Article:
Professor Willy Zwaenepoel, dean of the Faculty of Engineering at the University of Sydney, added, “This project represents an outstanding opportunity to engage with a global industry leader in the area of satellite systems, while also nurturing our domestic capability in Australia.
“This project will engage our staff and students in the development of state-of-the-art satellite capabilities.
“Having recently been designated as the Academic Institution of the Year at the Australian Space Awards, the University of Sydney is in a unique position to deliver on the proposed project outcomes.”
William Crowe, CEO of HEO Robotics, welcomed the opportunity to work with Thales and the University of Sydney.
“HEO Robotics is an ambitious Australian space start-up that is already supplying customers with insights using our HEO Inspect product,” he said.
“We’re pleased to work with the likes of Thales Australia and the University of Sydney to supercharge our development and feed into the global supply chain of leading space companies.”
SmartSat CEO Professor Andy Koronios said the agreement was a “fine example” of the federal government’s efforts to foster industry collaboration.
“This is being recognised internationally and demonstrates future opportunities for Australian companies in the global space ecosystem,” he said. (Source: Space Connect)
18 Mar 21. US Army Rushes To Deploy Anti-Jam GPS Alternative For Armored Force. Rather than wait for a much-delayed Air Force system, the Army’s plan is to deploy Generation 1 of its new receiver this year, starting with the 2nd Calvary Regiment, the 1st Armored Division, and the 1st Infantry Division.
The Army intends to field a first iteration of its MAPS navigation system on armored vehicles this year, as it pushes to begin initial production of a more capable version in fiscal 2022.
“MAPS delivers … to every ground combat platform across the entire Army,” Mark Kitz, deputy program executive officer (PEO) for intelligence, electronic warfare, sensors (IEW&S), said today. “So [it’s] a significant effort for the Army, ensuring that we have assured PNT in a tiered and layered approach.”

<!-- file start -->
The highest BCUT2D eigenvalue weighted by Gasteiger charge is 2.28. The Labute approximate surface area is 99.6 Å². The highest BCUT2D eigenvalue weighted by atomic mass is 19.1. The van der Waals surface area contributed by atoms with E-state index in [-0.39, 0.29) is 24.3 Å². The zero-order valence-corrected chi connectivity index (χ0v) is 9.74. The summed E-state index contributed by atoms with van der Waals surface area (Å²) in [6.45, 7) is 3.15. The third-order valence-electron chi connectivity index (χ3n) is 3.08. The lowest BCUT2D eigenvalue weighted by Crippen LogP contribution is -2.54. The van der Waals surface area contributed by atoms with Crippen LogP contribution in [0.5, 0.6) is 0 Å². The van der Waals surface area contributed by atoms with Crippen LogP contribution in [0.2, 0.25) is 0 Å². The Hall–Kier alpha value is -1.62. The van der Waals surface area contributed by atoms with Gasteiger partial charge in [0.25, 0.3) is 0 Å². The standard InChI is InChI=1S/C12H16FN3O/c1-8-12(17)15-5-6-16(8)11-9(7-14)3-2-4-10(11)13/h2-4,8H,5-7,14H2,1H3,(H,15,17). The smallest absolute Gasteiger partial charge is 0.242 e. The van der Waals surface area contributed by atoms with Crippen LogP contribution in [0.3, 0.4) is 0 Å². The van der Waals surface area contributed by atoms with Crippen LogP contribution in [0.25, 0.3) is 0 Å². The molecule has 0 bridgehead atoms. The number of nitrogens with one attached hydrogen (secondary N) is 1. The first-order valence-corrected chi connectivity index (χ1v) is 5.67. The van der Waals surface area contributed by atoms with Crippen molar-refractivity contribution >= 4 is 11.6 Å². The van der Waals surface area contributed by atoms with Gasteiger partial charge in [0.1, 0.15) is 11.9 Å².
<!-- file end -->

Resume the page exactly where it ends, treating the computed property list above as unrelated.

MAPS is another of the Army’s horrid nesting acronyms, mercifully short for Mounted Assured Positioning, Navigation & Timing (PNT) System. “Mounted” refers to it being installed on vehicles; the portable version for foot troops is calls DAPS, D for Dismounted. Both are designed as rugged, jamming-resistant PNT systems to let ground units know exactly where they are — and exactly what time it is, a key feature for many communications systems — even when GPS signals are unavailable.
The Air Force has its own program to develop new hardware (a microchip and card module) to enable ground receivers to process the GPS encrypted M-Code signal. But this has been repeatedly delayed, according to a January report from the Government Accountability Office (GAO). That delay is part of the reason the Army’s pushing ahead with MAPS and DAPS.
The Generation 1 MAPS receiver was initially fielded for testing and use on Stryker armored vehicles in 2019 to the 2nd Calvary Regiment in Germany to help troops overcome routine Russian GPS jamming in the region. It eventually will be deployed on Stryker armored vehicles, Bradley Infantry Fighting Vehicles, the MI Abrams tank, and the M109 Paladin howitzers among others — more than 22,000 vehicles, GAO said. The Army requested $68.7m in its 2021 budget request for MAPS.
According to charts Fitz presented today to the AUSA’s Global Force Next 2021 conference today, the plan is to deploy Generation 1 of the new receiver first with
- the 2nd Calvary Regiment, a brigade-sized Stryker unit based in Germany;
- the 1st Armored Division (a division is made up of multiple brigades), based at Fort Bliss, Tex.
- and the 1st Infantry Division, based at Fort Riley, Kans., which despite its name is a heavily armored force
Meanwhile, milestone C and low-rate initial production decisions on MAPS Gen-2 will be made in the second quarter of fiscal 2022, according to Kitz’s chart. The Army in October launched a program of record for MAPS Gen-2, awarding Collins Aerospace an initial development contract, but did not release the value.
The MAPS Gen-2 upgrades will bring the ability to tap into the M-Code, by integrating an L3Harris chip and a BAE ground receiver card developed under the Air Force’s Military GPS User Equipment (MGUE) effort. An anti-jam antenna is included in MAPS Gen-2, as well as an ALTNAV (alternate navigation) receiver to pick up other sources of PNT data, such as Europe’s Galileo satellites, or even optical navigation based on star-tracking.